I recently flipped through some heart-breaking photos of refugees escaping war-torn areas of the Middle East. I studied the faces of the women and children. They looked defeated, exhausted, tired and hungry. The grown-ups and some of the older children carried pillowcase-sized bags containing all of the possessions they were able to bring. Mostly, I imagined, blankets and clothing. It made me think – hard.
What if I lost everything? My family and friends. My home. My car. My job, savings and security. I let my mind absorb the pain and shock of that for a moment. Everything I rely on and everyone I love wiped out in an act of war, a flash flood, typhoon or tornado. I closed my eyes and took a moment to feel the magnitude of that emptiness.
Then I imagined getting it all back. Everything restored, just as it was! There was no greater feeling in the world. I just lost everything -- and I just got it all back! No more or less than before -- just what I started with and assumed I would always have.
This little reflection took place at 4:00 AM. I often use this time to write when my mind refuses to shut down, and last night was one of those nights. My hubby’s wallet had turned up missing earlier in the day, and we’d searched everywhere. Now, losing a wallet, it could be argued, is certainly not losing everything. But the thought of replacing the contents – driver’s license, military ID, VA and insurance cards, debit, credit and ATM cards – felt like a big deal. We had driven all over town, searching stores and parking lots, re-tracing our steps throughout the afternoon – not easy when your short-term memory keeps getting shorter and shorter!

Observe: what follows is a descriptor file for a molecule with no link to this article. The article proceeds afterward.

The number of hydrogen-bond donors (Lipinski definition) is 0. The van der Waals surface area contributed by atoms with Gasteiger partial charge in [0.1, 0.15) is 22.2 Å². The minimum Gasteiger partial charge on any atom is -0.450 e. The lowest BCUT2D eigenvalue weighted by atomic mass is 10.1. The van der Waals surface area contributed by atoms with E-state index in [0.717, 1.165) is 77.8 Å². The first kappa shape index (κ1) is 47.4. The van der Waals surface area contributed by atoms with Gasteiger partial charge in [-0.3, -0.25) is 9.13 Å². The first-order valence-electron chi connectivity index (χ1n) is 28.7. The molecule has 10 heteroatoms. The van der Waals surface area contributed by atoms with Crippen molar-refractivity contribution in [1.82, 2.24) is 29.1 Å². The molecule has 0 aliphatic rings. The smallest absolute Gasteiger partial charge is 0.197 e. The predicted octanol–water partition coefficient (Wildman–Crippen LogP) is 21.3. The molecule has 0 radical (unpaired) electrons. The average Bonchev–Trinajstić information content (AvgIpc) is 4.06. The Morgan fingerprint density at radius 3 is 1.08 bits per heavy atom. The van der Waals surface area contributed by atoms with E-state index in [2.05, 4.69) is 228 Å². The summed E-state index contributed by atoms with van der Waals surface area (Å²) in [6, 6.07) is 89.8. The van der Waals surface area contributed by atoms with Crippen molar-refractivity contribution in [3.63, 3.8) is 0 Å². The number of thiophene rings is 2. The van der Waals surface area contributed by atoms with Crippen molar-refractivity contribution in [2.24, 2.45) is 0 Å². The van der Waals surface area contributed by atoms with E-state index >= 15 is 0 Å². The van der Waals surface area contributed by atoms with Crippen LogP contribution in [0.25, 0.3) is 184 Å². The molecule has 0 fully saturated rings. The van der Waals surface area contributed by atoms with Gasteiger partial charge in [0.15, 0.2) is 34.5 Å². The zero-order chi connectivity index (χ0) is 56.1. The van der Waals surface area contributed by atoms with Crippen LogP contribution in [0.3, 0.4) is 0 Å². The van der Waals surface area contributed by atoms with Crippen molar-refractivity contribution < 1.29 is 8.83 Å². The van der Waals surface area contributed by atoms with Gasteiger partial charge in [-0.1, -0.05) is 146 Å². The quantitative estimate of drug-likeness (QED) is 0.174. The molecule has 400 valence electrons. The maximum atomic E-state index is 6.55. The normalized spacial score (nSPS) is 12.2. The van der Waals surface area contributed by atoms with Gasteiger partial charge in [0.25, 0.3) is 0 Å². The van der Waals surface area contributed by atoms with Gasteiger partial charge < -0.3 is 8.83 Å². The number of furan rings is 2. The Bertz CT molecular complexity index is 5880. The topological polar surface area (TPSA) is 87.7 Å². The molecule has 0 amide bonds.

By this morning we’d abandoned any hope of finding it. We decided the first priority was to replace his driver’s license. As we sat in the DMV waiting for his number to be announced, I received a phone call from a woman named Sarah. She lived a few blocks away, she explained. Her 16 year-old son, Jared, had found the missing wallet by the side of the road. Being an honest young man, he told his mom, and being a thoughtful person herself, she wanted to return it to us safely.
As the weight lifted from our shoulders and a sense of relief washed over us, I thought of the 4:00 AM blog that I had begun writing earlier this morning. What if I lost everything and then got it back? It was only a wallet, and we weren’t any better or worse off than we were two days ago. Things were exactly the same. The difference was all between my ears. I felt so fortunate! Thanks to the generosity of two former strangers, those dark clouds of stress were replaced with a lightness of spirit and a renewed faith in the basic goodness of humanity.
So as we celebrate this upcoming day of Thanksgiving, Sarah and Jared will certainly be in our thoughts. We cannot thank them enough for their honesty and kindness, and we wish them every happiness.
Our hearts also go out to the millions of refugees who have truly lost everything – their homes, livelihoods, family and security. Most will never get their former lives back again. May our hearts open in generosity to relieve their suffering by providing the basic human needs of food, shelter, safety and dignity.
There is much work to be done. For today, I'm feeling thankful for my wonderful husband, family and friends, good neighbors, and a happy ending to our own minor drama. Happy Thanksgiving to all!